Victor HUGO (Besançon 1802 - Paris 1885)
Landscape with a Bridge, Guernsey Sold
Pencil, brown ink, brown and grey wash, on laid paper from a sketchbook. 86 x 147 mm. (3 3/8 x 5 3/4 in.)ACQUIRED BY THE STAATLICHE KUNSTHALLE, KARLSRUHE.ENQUIRE
The present sheet was once part of a small pocket sketchbook of sixty-one pages, used by Victor Hugo between the 17th of June and the end of August or beginning of September 1856, during his fifteen-year period of exile in Guernsey. Of British manufacture, the sketchbook measured approximately 9 x 15 cm. and was dated and inscribed by Hugo on the inside front cover: ‘17 juin 1856 / (pris mon premier bain a Guernesey, a Fermain-bay, le vendredi / 27 juin 1856)’ together with a list of dates, including ‘21 juillet ma fête’, referring to his saint’s name day. Since his arrival in Guernsey in 1855, Hugo had adopted the practice of carrying with him two types of small notebooks, or carnets. The first was a carnet de comptes, used mainly for accounts and household affairs, and was akin to a diary. The other type of notebook was mainly used by Hugo for drawings and sketches, as well as for jotting down bits of verse, quotations and poetry, and it is from this sort of carnet that the present sheet derives. The pages of this small sketchbook were comprised of landscape sketches, marine subjects, taches, automatic drawings of fantastical heads and creatures, lace impressions and rubbings, as well as some scenes at Hauteville House in Guernsey, the home which Hugo had purchased in May 1856.Several of the pages in this 1856 Guernsey sketchbook contain drawings that are the result of experiments with taches, or inkblots, wherein the artist allowed his imagination free rein with whatever form the inkblot took. As Florian Rodari has noted, ‘Either he allowed the tache to expand by itself, modified only by the quantity of water, the quality of the paper and the obstacles it encountered in the course of its haphazard journey; or he guided it deliberately, steering it along paths opened up by chance more or less intentionally in the direction of recognizable forms or suggestive scenes...Most of the manipulations to which Hugo subjected the hazards of the tache resulted in landscapes or figures. Excess water caused the taches to expand, suggesting new solutions, new ways forward for the eye. This is what the artist liked; he would oversee the different possibilities.’ To these inkblots, Hugo would then add lines in pen or pencil, further developing the compositional idea created by the serendipitous flow of ink wash. In the case of the present sheet, the artist seems to have first applied ink to the sheet by rolling a cylindrical object coated with brown ink across the paper. The resulting jagged shapes appear to have suggested the piers of a stone bridge to the artist, who then enhanced the form of the structure with pencil and grey wash. While the bridge itself may have been the result of Hugo’s imaginative transposition of the visual effect of the tache, the overall composition may also have been inspired by the rugged coastline, wooden breakwaters and rock formations of Guernsey, which so often provided the artist with a variety of dramatic motifs for his drawings.Four pages from the same 1856 Guernsey sketchbook as the present sheet are today in the collection of the Musée Victor Hugo in Villequier, while several others are in private collections.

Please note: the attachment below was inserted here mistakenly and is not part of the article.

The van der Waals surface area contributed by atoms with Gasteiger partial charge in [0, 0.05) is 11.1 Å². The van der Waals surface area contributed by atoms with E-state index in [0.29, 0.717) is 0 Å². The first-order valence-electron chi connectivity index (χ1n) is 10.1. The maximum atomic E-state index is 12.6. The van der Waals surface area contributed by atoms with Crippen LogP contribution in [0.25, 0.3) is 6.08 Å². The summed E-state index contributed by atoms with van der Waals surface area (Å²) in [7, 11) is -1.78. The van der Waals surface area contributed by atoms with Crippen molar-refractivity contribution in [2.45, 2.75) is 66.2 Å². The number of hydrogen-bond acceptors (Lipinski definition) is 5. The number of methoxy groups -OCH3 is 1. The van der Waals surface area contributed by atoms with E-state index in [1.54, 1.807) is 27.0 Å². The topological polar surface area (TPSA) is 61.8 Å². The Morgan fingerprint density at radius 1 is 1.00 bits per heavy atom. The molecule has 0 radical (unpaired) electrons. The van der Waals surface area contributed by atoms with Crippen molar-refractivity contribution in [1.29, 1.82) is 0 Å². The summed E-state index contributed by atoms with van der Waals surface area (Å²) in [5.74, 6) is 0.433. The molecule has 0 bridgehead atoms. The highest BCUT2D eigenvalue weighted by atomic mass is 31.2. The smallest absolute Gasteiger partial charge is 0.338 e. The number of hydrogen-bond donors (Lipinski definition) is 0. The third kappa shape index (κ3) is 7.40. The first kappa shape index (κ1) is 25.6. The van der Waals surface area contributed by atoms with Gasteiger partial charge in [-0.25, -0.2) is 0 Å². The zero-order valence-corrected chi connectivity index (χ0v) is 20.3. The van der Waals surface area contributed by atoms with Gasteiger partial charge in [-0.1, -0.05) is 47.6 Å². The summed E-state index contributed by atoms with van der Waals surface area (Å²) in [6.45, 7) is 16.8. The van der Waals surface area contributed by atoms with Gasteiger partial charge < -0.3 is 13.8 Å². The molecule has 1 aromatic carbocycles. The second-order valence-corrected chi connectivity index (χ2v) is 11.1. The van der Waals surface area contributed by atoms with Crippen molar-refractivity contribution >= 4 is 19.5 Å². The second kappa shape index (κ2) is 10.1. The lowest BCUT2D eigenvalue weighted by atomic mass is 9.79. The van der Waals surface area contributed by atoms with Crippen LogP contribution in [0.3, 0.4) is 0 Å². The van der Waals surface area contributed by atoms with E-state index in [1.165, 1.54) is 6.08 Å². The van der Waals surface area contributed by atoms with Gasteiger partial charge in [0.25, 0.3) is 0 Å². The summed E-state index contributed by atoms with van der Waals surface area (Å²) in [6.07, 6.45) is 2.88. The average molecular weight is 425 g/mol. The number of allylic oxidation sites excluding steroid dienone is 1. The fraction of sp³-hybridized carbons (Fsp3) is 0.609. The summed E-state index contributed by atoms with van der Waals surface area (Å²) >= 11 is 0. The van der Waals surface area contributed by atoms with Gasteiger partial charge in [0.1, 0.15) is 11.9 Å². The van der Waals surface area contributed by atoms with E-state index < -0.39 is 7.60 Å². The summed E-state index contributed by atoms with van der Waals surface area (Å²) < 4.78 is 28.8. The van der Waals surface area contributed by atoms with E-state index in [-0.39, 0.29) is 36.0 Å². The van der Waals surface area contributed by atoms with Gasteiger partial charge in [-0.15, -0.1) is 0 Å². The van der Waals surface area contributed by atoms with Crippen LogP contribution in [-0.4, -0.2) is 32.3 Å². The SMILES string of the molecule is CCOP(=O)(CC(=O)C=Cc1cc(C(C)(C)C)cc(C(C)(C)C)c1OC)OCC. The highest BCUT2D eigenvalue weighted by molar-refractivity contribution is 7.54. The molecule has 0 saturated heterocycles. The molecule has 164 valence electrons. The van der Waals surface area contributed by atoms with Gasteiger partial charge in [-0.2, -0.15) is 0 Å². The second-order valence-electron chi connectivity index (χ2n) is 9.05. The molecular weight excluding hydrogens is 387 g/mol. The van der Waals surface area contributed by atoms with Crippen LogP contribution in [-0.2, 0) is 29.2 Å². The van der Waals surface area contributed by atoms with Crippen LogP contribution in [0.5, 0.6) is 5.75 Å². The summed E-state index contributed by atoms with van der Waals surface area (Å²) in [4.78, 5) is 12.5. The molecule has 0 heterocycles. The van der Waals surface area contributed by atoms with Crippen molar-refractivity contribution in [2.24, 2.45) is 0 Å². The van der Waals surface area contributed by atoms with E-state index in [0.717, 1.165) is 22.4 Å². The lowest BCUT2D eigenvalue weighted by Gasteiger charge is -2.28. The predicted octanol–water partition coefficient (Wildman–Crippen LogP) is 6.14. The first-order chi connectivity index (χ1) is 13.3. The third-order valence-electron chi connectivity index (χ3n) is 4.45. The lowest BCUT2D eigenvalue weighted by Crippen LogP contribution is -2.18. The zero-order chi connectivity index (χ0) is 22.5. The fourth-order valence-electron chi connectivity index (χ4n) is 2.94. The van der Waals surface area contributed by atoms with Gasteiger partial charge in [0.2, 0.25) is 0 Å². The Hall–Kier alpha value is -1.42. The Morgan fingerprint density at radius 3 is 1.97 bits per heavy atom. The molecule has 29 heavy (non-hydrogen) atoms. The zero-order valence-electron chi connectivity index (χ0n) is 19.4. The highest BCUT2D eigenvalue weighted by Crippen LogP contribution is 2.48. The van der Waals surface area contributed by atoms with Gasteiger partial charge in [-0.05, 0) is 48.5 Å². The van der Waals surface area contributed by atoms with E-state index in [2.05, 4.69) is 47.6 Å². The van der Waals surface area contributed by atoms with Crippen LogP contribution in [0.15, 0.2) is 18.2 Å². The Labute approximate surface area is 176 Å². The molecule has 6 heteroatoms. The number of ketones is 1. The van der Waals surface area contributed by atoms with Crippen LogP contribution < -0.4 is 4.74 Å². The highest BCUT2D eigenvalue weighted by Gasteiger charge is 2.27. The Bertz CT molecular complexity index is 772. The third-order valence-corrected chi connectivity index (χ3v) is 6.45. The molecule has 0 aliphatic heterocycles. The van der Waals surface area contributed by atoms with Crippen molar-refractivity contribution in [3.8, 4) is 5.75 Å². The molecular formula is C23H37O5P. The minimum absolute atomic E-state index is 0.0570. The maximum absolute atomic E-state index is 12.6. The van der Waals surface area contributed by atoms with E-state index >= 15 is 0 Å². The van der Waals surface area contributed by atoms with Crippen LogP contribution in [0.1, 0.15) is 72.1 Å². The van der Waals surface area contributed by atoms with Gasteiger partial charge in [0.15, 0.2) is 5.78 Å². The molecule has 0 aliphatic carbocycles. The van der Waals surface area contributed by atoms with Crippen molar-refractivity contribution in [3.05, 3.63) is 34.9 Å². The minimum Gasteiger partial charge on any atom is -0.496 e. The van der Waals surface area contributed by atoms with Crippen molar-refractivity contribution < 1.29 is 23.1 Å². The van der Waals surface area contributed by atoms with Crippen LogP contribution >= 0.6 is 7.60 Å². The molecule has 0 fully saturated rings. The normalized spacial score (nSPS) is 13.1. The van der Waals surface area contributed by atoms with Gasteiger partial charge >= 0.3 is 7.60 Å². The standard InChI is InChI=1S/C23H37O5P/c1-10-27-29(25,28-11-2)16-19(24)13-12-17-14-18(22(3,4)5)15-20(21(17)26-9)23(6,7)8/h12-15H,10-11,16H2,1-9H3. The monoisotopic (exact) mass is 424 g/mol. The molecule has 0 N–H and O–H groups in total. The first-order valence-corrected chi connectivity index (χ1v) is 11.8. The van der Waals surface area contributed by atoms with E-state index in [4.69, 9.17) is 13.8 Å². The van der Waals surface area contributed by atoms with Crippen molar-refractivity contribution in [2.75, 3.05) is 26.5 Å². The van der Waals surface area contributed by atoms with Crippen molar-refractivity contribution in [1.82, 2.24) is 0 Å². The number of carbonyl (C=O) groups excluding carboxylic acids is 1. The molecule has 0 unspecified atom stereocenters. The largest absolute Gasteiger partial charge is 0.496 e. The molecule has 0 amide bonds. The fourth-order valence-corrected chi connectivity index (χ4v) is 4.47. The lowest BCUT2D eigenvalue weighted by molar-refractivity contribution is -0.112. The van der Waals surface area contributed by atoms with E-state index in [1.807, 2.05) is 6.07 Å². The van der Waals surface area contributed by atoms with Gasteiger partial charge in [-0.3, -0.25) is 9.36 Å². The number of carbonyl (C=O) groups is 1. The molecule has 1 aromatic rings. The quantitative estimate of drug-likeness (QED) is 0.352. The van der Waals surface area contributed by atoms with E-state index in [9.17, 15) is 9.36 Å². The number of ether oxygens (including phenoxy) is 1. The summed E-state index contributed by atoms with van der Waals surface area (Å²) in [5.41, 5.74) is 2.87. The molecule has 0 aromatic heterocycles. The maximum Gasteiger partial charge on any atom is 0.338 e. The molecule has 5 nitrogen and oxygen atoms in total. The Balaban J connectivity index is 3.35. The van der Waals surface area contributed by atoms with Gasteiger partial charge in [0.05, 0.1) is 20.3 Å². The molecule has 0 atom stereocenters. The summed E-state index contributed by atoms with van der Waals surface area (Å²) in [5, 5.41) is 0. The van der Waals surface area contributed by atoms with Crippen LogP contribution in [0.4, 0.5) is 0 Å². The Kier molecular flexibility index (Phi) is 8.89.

Part of a sketchbook used by Victor Hugo in Guernsey in 1856Private collection, FranceAnonymous sale, Paris, Hôtel Drouot, 25 November 1992, lot 9Galerie Jean-François Aittouarès, ParisThe album broken up in the 1990s and the present sheet acquired in 2001 by Jan Krugier and Marie-Anne Poniatowski, Geneva.
Venice, Galleria d’Arte Moderna Ca’ Pesaro, Victor Hugo pittore, 1993, p.220, under no.33 - F.25, illustrated p.130 (entry by Marie-Laure Prévost); Marie-Laure Prévost, “caos en el pincel...” Victor Hugo dibujos, exhibition catalogue, Madrid, 2000, pp.383-384, no.167, illustrated p.220 (as Paisaje de Guernesey); Marie-Laure Prévost, du chaos dans le pinceau...Victor Hugo dessins, exhibition catalogue, Paris, 2000-2001, p.381, no.167, illustrated p.220 (as Paysage guernesiais); Raphael Rosenberg and Max Hollein, ed., Turner Hugo Moreau: Entdeckung der Abstraktion, exhibition catalogue, Frankfurt, 2007-2008, no.125; Felix Krämer, ed., Dark Romanticism: From Goya to Max Ernst, exhibition catalogue, Frankfurt, 2012-2013, no.59, illustrated p.118; Gerhard Kehlenbeck, Victor Hugo: Visions of a Poet-Draughtsman, Hamburg, 2015, unpaginated, no.3.